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12 LED FLASHLIGHT



12 LED Flashlight, retail $13.50 (URL not known)
Manufactured by (That's unknown too)
Last updated 08-13-04





This is a mostly aluminum flashlight that has 12 white LEDs in the head, and uses three AAA cells, held in a carriage in the barrel to power them.

The only readily visible non-metal components are the rubbery pushbutton switch on the barrel, and the thin plastic window on the end of the flashlight that protects the LEDs.

It comes with case colors of black and titanium. The model I'm testing for you today is the titanium finished version.


 SIZE



To use this flashlight, feed it if necessary (see below), then you can go to town.

Press the button on the barrel until it clicks and then release it to turn the flashlight on, press and release the button the same way again to turn it off.

There is no momentary mode available when the flashlight is off, but you can blink it when it's on by partially depressing the button.

The flashlight comes with a nylon belt holster. The flashlight fits in it, tightly, bezel-up (head-up).
This holster has a snap fitting on the back, which will fit belts up to approximately 1.25" wide. Since I do not use or own pants that require a belt, I cannot test this accessory in the manner in which it was intended.



To feed this flashlight, unscrew and remove the tailcap, throw it in the commode, yank down that silver handle on the front of the cistern, and flush it away...O WAIT!!! YOU'LL NEED THAT!!! So just set it aside instead. ;-)

Remove the black plastic battery carriage from the barrel. Remove and dispose of or recycle the used AAA cells from this carriage if necessary.

Install three new AAA cells in the carriage, aligning them so the flat-end (-) negative of each cell faces a spring for it in its chamber.

Look at the ends of the carriage, and insert the carriage with a (+) sign embossed into it into the flashlight barrel first. Screw the tailcap back on, and be done with it.
Aren't you glad you didn't flush away that tailcap now? ;-)

Measures 255mA on Polaroid alkaline cells that I borrowed from another flashlight. This is 21.25 milliamps per LED.

I'm currently out of and do not have the money to buy more AAA cells. When I can, I'll get new AAA cells and remeasure with them.




Photograph of the business-end of the flashlight, showing the 12 LEDs and the "reflector".

This flashlight appears to be at least reasonably durable. Let's try that smack test and see what happens...BRB...ok, after 10 smacks against a steel rod (five against the tailcap, and five against the bezel), the flashlight still works properly and does not appear to have been damaged.

To test the finish, I tried to cut through it with the blade of a Swiss army knife, and was successful in penetrating it - and quite easily too I might add.
Would I really try to cut up a brand spanken new flashlight?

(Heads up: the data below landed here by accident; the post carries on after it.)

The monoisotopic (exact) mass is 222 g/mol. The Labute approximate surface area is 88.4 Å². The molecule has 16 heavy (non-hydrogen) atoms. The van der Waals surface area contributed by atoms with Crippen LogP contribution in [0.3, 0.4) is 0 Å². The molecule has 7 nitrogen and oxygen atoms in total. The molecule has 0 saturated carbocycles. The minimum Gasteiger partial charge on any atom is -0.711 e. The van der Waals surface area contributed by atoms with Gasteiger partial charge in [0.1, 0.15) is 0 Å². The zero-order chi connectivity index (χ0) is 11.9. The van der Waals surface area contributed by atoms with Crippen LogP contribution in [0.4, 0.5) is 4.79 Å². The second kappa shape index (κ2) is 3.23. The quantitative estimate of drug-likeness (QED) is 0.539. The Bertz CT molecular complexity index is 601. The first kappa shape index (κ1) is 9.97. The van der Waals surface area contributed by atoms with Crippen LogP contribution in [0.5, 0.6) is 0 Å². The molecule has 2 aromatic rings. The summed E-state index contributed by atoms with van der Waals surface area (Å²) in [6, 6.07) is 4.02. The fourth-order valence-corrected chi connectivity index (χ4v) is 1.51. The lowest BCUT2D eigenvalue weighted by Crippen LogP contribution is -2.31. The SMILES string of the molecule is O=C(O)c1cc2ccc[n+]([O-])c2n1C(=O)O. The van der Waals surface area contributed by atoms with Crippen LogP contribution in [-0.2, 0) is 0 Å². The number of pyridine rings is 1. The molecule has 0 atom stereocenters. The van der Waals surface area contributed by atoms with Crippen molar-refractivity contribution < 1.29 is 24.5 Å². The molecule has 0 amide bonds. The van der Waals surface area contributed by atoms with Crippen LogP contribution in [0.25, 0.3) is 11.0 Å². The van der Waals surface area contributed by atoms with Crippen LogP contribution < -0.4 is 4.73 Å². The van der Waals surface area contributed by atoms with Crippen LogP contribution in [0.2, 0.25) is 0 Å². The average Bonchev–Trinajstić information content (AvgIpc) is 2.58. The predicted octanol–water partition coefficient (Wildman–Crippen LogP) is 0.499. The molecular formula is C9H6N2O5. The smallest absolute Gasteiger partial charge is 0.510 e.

You bet your sweet patootie I would, if it's in the name of science.
This test proves the finish is not anodizing, but some kind of paint or other surface dye.

The flashlight is weather-resistant, but it is NOT waterproof or submersible. I removed the tailcap, relieved the flashlight of its battery carriage, and performed that dreadful suction test on it. It leaked air. Some air came around the switch, and some air came in around the bezel area. I also tried the suction test around the switch and placed my hand firmly against the bezel, and the tailcap leaks. There's an O-ring on there, but it leaks anyway. So please keep it away from streams, rivers, ponds, lakes, beaches, docks, puddles of wolf pee, snowbanks, pet water dishes, sinks, toilets, tubs, or anywhere else where water or water-like liquids might be found.
If water gets inside or if you suspect it flooded, take the tailcap off, remove the battery carriage and batteries, and set the parts in a warm, dry place for a day or so to be sure it's dry before you reassemble it. If it fell into seawater or if something or someone peed on it, douche the parts off with fresh water before setting them out to dry. You don't want your flashlight to smell like seaweed or urine when you go to use it next.
Besides, salt (from seawater or potty) can't be very good for it.



Beam photo at ~12".
Measures 107,800mcd on a Meterman LM631 light meter.



TEST NOTES:
Test unit was purchased from a Candlepower Forums member on 08-11-04, and received late on the afternoon of 08-13-04.


UPDATE: 00-00-00



PROS:



CONS:



    MANUFACTURER: Unknown
    PRODUCT TYPE: Small handheld flashlight
    LAMP TYPE: 5mm white LED
    No. OF LAMPS: 12
    BEAM TYPE: Narrow flood with dimmer corona
    SWITCH TYPE: Pushbutton on/off on barrel
    BEZEL: Metal; LEDs and reflector protected by thin plastic window
    BATTERY: 3xAAA cells
    CURRENT CONSUMPTION: 255mA
    WATER RESISTANT: Light splash-resistance only
    SUBMERSIBLE: No
    ACCESSORIES: Nylon belt holster, 3xAAA cells
    SIZE: 4.75" L by 1.25" W
    WARRANTY: Unknown/not stated

    PRODUCT RATING:

    Star Rating





12 LED Flashlight * (Manufacturer not known)







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